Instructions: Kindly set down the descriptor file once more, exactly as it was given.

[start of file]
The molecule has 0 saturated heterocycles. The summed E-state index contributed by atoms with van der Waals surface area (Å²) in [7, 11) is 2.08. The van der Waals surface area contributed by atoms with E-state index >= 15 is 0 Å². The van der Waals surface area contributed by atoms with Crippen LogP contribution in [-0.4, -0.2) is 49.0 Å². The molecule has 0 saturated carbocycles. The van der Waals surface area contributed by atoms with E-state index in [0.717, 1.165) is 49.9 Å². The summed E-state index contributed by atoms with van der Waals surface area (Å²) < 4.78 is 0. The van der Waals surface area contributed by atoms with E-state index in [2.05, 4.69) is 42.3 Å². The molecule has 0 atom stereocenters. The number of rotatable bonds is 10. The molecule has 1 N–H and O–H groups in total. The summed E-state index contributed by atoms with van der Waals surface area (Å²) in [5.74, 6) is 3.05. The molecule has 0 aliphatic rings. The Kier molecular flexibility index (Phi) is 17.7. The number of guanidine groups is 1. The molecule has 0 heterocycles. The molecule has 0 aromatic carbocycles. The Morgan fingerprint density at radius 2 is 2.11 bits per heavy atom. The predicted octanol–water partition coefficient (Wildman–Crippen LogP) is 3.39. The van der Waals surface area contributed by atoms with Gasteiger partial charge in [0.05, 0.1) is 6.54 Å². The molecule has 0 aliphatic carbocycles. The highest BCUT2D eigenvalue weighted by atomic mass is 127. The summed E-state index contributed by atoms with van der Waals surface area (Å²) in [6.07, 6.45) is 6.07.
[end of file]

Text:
The molecule has 0 saturated heterocycles. The summed E-state index contributed by atoms with van der Waals surface area (Å²) in [7, 11) is 2.08. The van der Waals surface area contributed by atoms with E-state index >= 15 is 0 Å². The van der Waals surface area contributed by atoms with Crippen LogP contribution in [-0.4, -0.2) is 49.0 Å². The molecule has 0 saturated carbocycles. The van der Waals surface area contributed by atoms with E-state index in [0.717, 1.165) is 49.9 Å². The summed E-state index contributed by atoms with van der Waals surface area (Å²) < 4.78 is 0. The van der Waals surface area contributed by atoms with E-state index in [2.05, 4.69) is 42.3 Å². The molecule has 0 atom stereocenters. The number of rotatable bonds is 10. The molecule has 1 N–H and O–H groups in total. The summed E-state index contributed by atoms with van der Waals surface area (Å²) in [5.74, 6) is 3.05. The molecule has 0 aliphatic rings. The Kier molecular flexibility index (Phi) is 17.7. The number of guanidine groups is 1. The molecule has 0 heterocycles. The molecule has 0 aromatic carbocycles. The Morgan fingerprint density at radius 2 is 2.11 bits per heavy atom. The predicted octanol–water partition coefficient (Wildman–Crippen LogP) is 3.39. The van der Waals surface area contributed by atoms with Gasteiger partial charge in [0.05, 0.1) is 6.54 Å². The molecule has 0 aliphatic carbocycles. The highest BCUT2D eigenvalue weighted by atomic mass is 127. The summed E-state index contributed by atoms with van der Waals surface area (Å²) in [6.07, 6.45) is 6.07.